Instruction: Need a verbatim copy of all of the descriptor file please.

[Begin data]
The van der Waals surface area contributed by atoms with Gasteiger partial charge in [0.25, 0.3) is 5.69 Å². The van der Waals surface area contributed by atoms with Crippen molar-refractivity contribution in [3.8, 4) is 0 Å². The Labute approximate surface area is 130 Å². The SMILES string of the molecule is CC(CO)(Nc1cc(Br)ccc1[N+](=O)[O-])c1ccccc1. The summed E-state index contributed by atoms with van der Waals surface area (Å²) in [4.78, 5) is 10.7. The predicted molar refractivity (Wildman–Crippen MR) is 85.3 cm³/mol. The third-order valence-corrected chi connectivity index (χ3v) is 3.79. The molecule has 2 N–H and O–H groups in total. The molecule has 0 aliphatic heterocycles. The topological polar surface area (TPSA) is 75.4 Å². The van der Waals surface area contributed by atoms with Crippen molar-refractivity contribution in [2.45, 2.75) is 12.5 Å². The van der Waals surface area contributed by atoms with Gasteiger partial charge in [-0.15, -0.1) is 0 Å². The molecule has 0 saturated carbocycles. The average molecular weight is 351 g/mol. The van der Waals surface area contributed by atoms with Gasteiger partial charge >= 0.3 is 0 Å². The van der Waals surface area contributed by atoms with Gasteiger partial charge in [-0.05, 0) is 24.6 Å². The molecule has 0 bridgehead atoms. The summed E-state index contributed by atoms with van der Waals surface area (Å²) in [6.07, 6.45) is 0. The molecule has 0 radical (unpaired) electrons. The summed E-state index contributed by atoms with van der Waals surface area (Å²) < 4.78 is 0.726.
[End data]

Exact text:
The van der Waals surface area contributed by atoms with Gasteiger partial charge in [0.25, 0.3) is 5.69 Å². The van der Waals surface area contributed by atoms with Crippen molar-refractivity contribution in [3.8, 4) is 0 Å². The Labute approximate surface area is 130 Å². The SMILES string of the molecule is CC(CO)(Nc1cc(Br)ccc1[N+](=O)[O-])c1ccccc1. The summed E-state index contributed by atoms with van der Waals surface area (Å²) in [4.78, 5) is 10.7. The predicted molar refractivity (Wildman–Crippen MR) is 85.3 cm³/mol. The third-order valence-corrected chi connectivity index (χ3v) is 3.79. The molecule has 2 N–H and O–H groups in total. The molecule has 0 aliphatic heterocycles. The topological polar surface area (TPSA) is 75.4 Å². The van der Waals surface area contributed by atoms with Crippen molar-refractivity contribution in [2.45, 2.75) is 12.5 Å². The van der Waals surface area contributed by atoms with Gasteiger partial charge in [-0.15, -0.1) is 0 Å². The molecule has 0 saturated carbocycles. The average molecular weight is 351 g/mol. The van der Waals surface area contributed by atoms with Gasteiger partial charge >= 0.3 is 0 Å². The van der Waals surface area contributed by atoms with Gasteiger partial charge in [-0.05, 0) is 24.6 Å². The molecule has 0 bridgehead atoms. The summed E-state index contributed by atoms with van der Waals surface area (Å²) in [6.07, 6.45) is 0. The molecule has 0 radical (unpaired) electrons. The summed E-state index contributed by atoms with van der Waals surface area (Å²) < 4.78 is 0.726.